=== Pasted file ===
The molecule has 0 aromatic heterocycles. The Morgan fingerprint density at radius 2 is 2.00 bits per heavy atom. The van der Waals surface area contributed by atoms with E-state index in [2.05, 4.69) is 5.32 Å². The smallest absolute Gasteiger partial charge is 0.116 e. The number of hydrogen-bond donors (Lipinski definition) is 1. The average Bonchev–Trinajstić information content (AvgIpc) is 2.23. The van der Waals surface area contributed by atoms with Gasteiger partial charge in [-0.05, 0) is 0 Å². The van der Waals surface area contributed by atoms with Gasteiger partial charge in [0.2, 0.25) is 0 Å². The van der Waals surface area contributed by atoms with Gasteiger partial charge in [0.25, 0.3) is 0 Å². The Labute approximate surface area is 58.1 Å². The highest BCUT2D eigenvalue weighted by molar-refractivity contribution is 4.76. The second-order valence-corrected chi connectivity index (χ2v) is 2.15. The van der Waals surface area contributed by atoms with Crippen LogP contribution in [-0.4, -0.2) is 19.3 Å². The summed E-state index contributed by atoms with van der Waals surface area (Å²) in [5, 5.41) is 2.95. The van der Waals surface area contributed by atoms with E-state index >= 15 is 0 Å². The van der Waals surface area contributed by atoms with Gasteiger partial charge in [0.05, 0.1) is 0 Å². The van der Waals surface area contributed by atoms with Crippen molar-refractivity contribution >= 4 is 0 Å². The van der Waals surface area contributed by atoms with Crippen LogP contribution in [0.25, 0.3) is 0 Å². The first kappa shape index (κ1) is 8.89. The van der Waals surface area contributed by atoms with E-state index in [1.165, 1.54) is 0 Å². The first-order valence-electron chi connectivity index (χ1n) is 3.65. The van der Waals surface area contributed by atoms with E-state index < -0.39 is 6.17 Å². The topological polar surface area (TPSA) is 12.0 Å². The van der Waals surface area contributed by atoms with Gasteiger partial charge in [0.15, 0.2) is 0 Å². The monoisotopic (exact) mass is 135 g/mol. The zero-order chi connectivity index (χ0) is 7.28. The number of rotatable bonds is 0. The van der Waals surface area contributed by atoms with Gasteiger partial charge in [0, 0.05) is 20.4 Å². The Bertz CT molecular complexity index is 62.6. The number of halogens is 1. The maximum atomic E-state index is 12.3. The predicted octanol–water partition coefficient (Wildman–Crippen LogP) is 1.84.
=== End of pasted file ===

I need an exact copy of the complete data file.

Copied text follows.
The molecule has 0 aromatic heterocycles. The Morgan fingerprint density at radius 2 is 2.00 bits per heavy atom. The van der Waals surface area contributed by atoms with E-state index in [2.05, 4.69) is 5.32 Å². The smallest absolute Gasteiger partial charge is 0.116 e. The number of hydrogen-bond donors (Lipinski definition) is 1. The average Bonchev–Trinajstić information content (AvgIpc) is 2.23. The van der Waals surface area contributed by atoms with Gasteiger partial charge in [-0.05, 0) is 0 Å². The van der Waals surface area contributed by atoms with Gasteiger partial charge in [0.2, 0.25) is 0 Å². The van der Waals surface area contributed by atoms with Gasteiger partial charge in [0.25, 0.3) is 0 Å². The Labute approximate surface area is 58.1 Å². The highest BCUT2D eigenvalue weighted by molar-refractivity contribution is 4.76. The second-order valence-corrected chi connectivity index (χ2v) is 2.15. The van der Waals surface area contributed by atoms with Crippen LogP contribution in [-0.4, -0.2) is 19.3 Å². The summed E-state index contributed by atoms with van der Waals surface area (Å²) in [5, 5.41) is 2.95. The van der Waals surface area contributed by atoms with E-state index >= 15 is 0 Å². The van der Waals surface area contributed by atoms with Gasteiger partial charge in [0.05, 0.1) is 0 Å². The van der Waals surface area contributed by atoms with Crippen molar-refractivity contribution >= 4 is 0 Å². The van der Waals surface area contributed by atoms with Crippen LogP contribution in [0.25, 0.3) is 0 Å². The first kappa shape index (κ1) is 8.89. The van der Waals surface area contributed by atoms with E-state index in [1.165, 1.54) is 0 Å². The first-order valence-electron chi connectivity index (χ1n) is 3.65. The van der Waals surface area contributed by atoms with E-state index < -0.39 is 6.17 Å². The topological polar surface area (TPSA) is 12.0 Å². The van der Waals surface area contributed by atoms with Gasteiger partial charge in [0.15, 0.2) is 0 Å². The monoisotopic (exact) mass is 135 g/mol. The zero-order chi connectivity index (χ0) is 7.28. The number of rotatable bonds is 0. The van der Waals surface area contributed by atoms with Gasteiger partial charge in [0, 0.05) is 20.4 Å². The Bertz CT molecular complexity index is 62.6. The number of halogens is 1. The maximum atomic E-state index is 12.3. The predicted octanol–water partition coefficient (Wildman–Crippen LogP) is 1.84.